Section VII. Of the nature of the idea or belief.
THE idea of an object is an essential part of the belief of it, but not the whole. We conceive many things, which we do not believe. In order then to discover more fully the nature of belief, or the qualities of those ideas we assent to, let us weigh the following considerations.
'Tis evident, that all reasonings from causes or effects terminate in conclusions, concerning matter of fact; that is, concerning the existence of objects or of their qualities. 'Tis also evident, that the idea of existence is nothing different from the idea of any object, and that when after the simple conception of any thing we would conceive it as existent, we in reality make no addition to or alteration on our first idea. Thus when we affirm, that God is existent, we simply form the idea of such a being, as he is represented to us; nor is the existence, which we attribute to him, conceived by a particular idea, which we join to the idea of his other qualities, and can again separate and distinguish from them. But I go farther; and not content with asserting, that the conception of the existence of any object is no addition to the simple conception of it, I likewise maintain, that the belief of the existence joins no new ideas to those which compose the idea of the object. When I think of God, when I think of him as existent, and when I believe him to be existent, my idea of him neither increases nor diminishes. But as 'tis certain there is a great difference betwixt the simple conception of the existence of an object, and the belief of it, and as this difference lies not in the parts or composition of the idea, which we conceive; it follows, that it must lie in the manner, in which we conceive it.
Suppose a person present with me, who advances propositions, to which I do not assent, that Caesar died in his bed, that silver is more fusible than lead, or mercury heavier than gold; 'tis evident, that notwithstanding my incredulity, I clearly understand his meaning, and form all the same ideas, which he forms. My imagination is endowed with the same powers as his; nor is it possible for him to conceive any idea, which I cannot conceive; nor conjoin any, which I cannot conjoin. I therefore ask, Wherein consists the difference betwixt believing and disbelieving any proposition? The answer is easy with regard to propositions, that are proved by intuition or demonstration. In that case, the person, who assents, not only conceives the ideas according to the proposition, but is necessarily determined to conceive them in that particular manner, either immediately or by the interposition of other ideas. Whatever is absurd is unintelligible; nor is it possible for the imagination to conceive any thing contrary to a demonstration. But as in reasonings from causation, and concerning matters of fact, this absolute necessity cannot take place, and the imagination is free to conceive both sides of the question, I still ask, Wherein consists the deference betwixt incredulity and belief? since in both cases the conception of the idea is equally possible and requisite.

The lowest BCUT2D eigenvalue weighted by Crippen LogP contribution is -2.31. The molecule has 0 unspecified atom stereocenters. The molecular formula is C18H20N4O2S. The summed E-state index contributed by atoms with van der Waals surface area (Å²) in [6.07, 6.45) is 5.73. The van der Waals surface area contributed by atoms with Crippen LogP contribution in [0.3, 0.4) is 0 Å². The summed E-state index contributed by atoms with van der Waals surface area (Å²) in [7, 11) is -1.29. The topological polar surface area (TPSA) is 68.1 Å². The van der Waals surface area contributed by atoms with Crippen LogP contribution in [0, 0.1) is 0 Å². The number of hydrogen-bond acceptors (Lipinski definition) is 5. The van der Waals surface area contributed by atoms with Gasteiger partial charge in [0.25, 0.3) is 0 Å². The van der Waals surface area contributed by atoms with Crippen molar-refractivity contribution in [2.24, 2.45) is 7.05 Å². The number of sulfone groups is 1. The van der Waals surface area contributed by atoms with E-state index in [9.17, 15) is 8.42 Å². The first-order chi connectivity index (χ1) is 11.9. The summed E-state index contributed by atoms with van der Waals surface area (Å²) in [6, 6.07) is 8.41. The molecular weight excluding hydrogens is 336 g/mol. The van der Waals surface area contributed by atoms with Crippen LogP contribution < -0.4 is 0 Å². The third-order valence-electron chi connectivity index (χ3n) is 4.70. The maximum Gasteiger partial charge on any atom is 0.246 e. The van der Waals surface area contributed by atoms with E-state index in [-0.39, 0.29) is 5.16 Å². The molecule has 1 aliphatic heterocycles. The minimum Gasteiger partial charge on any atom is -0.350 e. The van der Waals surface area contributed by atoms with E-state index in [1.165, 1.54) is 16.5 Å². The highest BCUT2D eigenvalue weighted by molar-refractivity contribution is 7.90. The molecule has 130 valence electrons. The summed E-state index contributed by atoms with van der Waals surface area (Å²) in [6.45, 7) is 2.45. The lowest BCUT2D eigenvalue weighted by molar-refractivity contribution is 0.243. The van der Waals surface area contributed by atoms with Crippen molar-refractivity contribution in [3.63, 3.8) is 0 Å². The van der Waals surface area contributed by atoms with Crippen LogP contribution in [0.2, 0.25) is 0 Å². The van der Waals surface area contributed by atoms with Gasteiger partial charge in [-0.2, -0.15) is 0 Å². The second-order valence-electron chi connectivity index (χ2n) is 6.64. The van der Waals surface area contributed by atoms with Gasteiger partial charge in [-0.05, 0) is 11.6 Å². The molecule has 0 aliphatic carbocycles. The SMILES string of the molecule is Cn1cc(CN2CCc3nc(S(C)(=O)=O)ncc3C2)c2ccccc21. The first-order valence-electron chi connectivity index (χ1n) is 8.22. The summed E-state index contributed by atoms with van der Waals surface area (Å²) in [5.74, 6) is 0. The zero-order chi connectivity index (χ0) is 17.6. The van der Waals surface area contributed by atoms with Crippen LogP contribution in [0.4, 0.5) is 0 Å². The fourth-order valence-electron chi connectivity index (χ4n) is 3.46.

'Twill not be a satisfactory answer to say, that a person, who does not assent to a proposition you advance; after having conceived the object in the same manner with you; immediately conceives it in a different manner, and has different ideas of it. This answer is unsatisfactory; not because it contains any falsehood, but because it discovers not all the truth. 'Tis confessed, that in all cases, wherein we dissent from any person, we conceive both sides of the question; but as we can believe only one, it evidently follows, that the belief must make some difference betwixt that conception to which we assent, and that from which we dissent. We may mingle, and unite, and separate, and confound, and vary our ideas in a hundred different ways; but 'till there appears some principle, which fixes one of these different situations, we have in reality no opinion: And this principle, as it plainly makes no addition to our precedent ideas, can only change the manner of our conceiving them.